Mount Desert Island High School sophomore Keaton Stevens, left, talks with a Harvard student during the CS50 computer science fair about an app she's developing. PHOTO COURTESY OF MEGAN MCOSKER

MDI students head to computer science fair

CAMBRIDGE, Mass. — A group of Mount Desert Island High School students attended a giant computer science fair held earlier this month at Harvard.

Most of the 26 who attended the fair are students in AP CS50 at MDI, an adaptation of a Harvard class called “Introduction to the intellectual enterprises of computer science and the art of programming.” All students had experience in programming.

At the end of the fall semester, the Harvard CS50 students display their final projects at the CS50 fair.

After MDI’s guidance department secured funding from a career grant, the CS50 fair turned into the nucleus for a two-day field trip that included visits to the New England Aquarium, MIT, Harvard and Microsoft.

MDI computer science teacher Megan McOsker works for the Right Whale Research Project and was eager for students to connect computer science and conservation. They met with scientists, including Dan Pendleton, who works on the conservation of right whales. They also met up with two MDIHS alums and current computer science students at Northeastern and Harvard (Zach Galeaz and Ethan Craigo) as well as Mali Akmanalp, a computer scientist working on economic complexity.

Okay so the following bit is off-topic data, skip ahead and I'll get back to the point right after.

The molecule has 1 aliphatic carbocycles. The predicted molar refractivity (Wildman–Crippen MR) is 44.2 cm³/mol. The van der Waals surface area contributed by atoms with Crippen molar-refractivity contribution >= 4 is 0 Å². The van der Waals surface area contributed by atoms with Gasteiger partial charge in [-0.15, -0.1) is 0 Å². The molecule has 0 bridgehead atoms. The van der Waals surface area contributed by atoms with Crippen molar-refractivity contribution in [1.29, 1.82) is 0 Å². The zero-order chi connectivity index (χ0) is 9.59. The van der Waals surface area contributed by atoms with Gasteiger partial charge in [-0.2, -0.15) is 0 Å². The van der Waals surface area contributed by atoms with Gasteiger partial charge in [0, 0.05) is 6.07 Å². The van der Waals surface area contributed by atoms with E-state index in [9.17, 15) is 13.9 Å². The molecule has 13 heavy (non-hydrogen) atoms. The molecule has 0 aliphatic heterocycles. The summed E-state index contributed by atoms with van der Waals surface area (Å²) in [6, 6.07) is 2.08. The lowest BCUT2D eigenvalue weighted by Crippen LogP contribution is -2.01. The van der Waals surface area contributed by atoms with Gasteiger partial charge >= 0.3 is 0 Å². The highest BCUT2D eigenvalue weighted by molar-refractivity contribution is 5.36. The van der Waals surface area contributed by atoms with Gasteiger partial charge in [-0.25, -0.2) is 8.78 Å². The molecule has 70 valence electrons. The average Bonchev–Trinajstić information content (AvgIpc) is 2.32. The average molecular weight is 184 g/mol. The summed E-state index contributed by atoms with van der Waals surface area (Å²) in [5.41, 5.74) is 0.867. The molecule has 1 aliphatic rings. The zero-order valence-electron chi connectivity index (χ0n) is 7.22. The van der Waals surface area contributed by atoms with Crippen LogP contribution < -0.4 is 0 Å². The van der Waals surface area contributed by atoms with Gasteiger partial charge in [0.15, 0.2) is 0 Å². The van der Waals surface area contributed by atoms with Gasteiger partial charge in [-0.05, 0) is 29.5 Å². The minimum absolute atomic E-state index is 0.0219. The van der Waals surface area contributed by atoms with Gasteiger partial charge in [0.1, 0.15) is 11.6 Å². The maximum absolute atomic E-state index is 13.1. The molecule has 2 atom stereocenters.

The CS50 fair was a display of student projects and felt more like a nightclub then an educational venue as students celebrated the end of a difficult yet exhilarating course. There were giant rubber ducks (useful for debugging), stress balls (because students need them) and plenty of free popcorn.

MDI senior Jose Chumbe, who already has completed the AP CS50 course, is working independently at MDIHS on an iPhone app. His take-away from the CS50 fair: “Any idea that you have can possibly happen.”

At the end of the trip, the students visited Microsoft, where they talked with software engineers about careers and tried out a mixed-reality device called “Hololens.”

The visit convinced many of the importance of internships. One student noted that technology companies seek employees who are willing to fail and learn from those failures. The “failing-growth” mindset is encouraged.

“I could tell them that, and I do,” said McOsker, “but when they hear it from a professional, it really sinks in.”


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